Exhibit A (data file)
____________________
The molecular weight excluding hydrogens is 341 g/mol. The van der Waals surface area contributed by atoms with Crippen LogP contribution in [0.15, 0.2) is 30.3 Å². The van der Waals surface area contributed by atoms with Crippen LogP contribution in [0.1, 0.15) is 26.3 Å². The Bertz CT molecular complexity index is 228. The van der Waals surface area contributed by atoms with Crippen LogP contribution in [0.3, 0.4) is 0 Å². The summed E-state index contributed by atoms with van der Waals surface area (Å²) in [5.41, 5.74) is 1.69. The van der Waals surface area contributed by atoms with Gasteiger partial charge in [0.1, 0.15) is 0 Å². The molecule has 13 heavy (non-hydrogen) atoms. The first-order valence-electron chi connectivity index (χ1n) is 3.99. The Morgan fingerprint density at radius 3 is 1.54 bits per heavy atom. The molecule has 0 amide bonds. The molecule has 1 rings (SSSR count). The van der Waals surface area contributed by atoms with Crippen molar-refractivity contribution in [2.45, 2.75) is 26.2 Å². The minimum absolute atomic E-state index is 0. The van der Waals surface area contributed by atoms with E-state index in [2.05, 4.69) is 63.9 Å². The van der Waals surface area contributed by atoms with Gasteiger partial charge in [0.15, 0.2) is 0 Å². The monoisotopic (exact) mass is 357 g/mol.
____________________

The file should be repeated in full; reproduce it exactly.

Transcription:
The molecular weight excluding hydrogens is 341 g/mol. The van der Waals surface area contributed by atoms with Crippen LogP contribution in [0.15, 0.2) is 30.3 Å². The van der Waals surface area contributed by atoms with Crippen LogP contribution in [0.1, 0.15) is 26.3 Å². The Bertz CT molecular complexity index is 228. The van der Waals surface area contributed by atoms with Crippen LogP contribution in [0.3, 0.4) is 0 Å². The summed E-state index contributed by atoms with van der Waals surface area (Å²) in [5.41, 5.74) is 1.69. The van der Waals surface area contributed by atoms with Gasteiger partial charge in [0.1, 0.15) is 0 Å². The molecule has 13 heavy (non-hydrogen) atoms. The first-order valence-electron chi connectivity index (χ1n) is 3.99. The Morgan fingerprint density at radius 3 is 1.54 bits per heavy atom. The molecule has 0 amide bonds. The molecule has 1 rings (SSSR count). The van der Waals surface area contributed by atoms with Crippen molar-refractivity contribution in [2.45, 2.75) is 26.2 Å². The minimum absolute atomic E-state index is 0. The van der Waals surface area contributed by atoms with E-state index in [2.05, 4.69) is 63.9 Å². The van der Waals surface area contributed by atoms with Gasteiger partial charge in [0.15, 0.2) is 0 Å². The monoisotopic (exact) mass is 357 g/mol.